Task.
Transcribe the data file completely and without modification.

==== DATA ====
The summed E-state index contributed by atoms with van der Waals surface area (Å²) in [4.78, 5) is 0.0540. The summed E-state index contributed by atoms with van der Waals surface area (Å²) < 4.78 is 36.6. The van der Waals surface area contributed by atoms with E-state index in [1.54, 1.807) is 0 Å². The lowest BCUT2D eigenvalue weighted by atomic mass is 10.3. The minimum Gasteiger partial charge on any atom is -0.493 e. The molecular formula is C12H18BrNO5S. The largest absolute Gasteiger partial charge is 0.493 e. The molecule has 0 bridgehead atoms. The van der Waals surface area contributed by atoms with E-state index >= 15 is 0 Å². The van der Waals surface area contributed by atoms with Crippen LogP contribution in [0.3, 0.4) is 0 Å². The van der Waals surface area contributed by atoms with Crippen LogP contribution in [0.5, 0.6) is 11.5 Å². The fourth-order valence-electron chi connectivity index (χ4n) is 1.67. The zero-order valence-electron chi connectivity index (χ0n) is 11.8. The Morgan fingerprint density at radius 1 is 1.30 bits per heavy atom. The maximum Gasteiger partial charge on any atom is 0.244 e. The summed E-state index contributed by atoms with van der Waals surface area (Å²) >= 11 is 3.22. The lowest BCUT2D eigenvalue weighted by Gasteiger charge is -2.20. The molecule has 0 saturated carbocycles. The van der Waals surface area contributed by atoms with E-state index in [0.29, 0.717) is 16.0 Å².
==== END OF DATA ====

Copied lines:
The summed E-state index contributed by atoms with van der Waals surface area (Å²) in [4.78, 5) is 0.0540. The summed E-state index contributed by atoms with van der Waals surface area (Å²) < 4.78 is 36.6. The van der Waals surface area contributed by atoms with E-state index in [1.54, 1.807) is 0 Å². The lowest BCUT2D eigenvalue weighted by atomic mass is 10.3. The minimum Gasteiger partial charge on any atom is -0.493 e. The molecular formula is C12H18BrNO5S. The largest absolute Gasteiger partial charge is 0.493 e. The molecule has 0 bridgehead atoms. The van der Waals surface area contributed by atoms with E-state index >= 15 is 0 Å². The van der Waals surface area contributed by atoms with Crippen LogP contribution in [0.3, 0.4) is 0 Å². The van der Waals surface area contributed by atoms with Crippen LogP contribution in [0.5, 0.6) is 11.5 Å². The fourth-order valence-electron chi connectivity index (χ4n) is 1.67. The zero-order valence-electron chi connectivity index (χ0n) is 11.8. The Morgan fingerprint density at radius 1 is 1.30 bits per heavy atom. The maximum Gasteiger partial charge on any atom is 0.244 e. The summed E-state index contributed by atoms with van der Waals surface area (Å²) >= 11 is 3.22. The lowest BCUT2D eigenvalue weighted by Gasteiger charge is -2.20. The molecule has 0 saturated carbocycles. The van der Waals surface area contributed by atoms with E-state index in [0.29, 0.717) is 16.0 Å².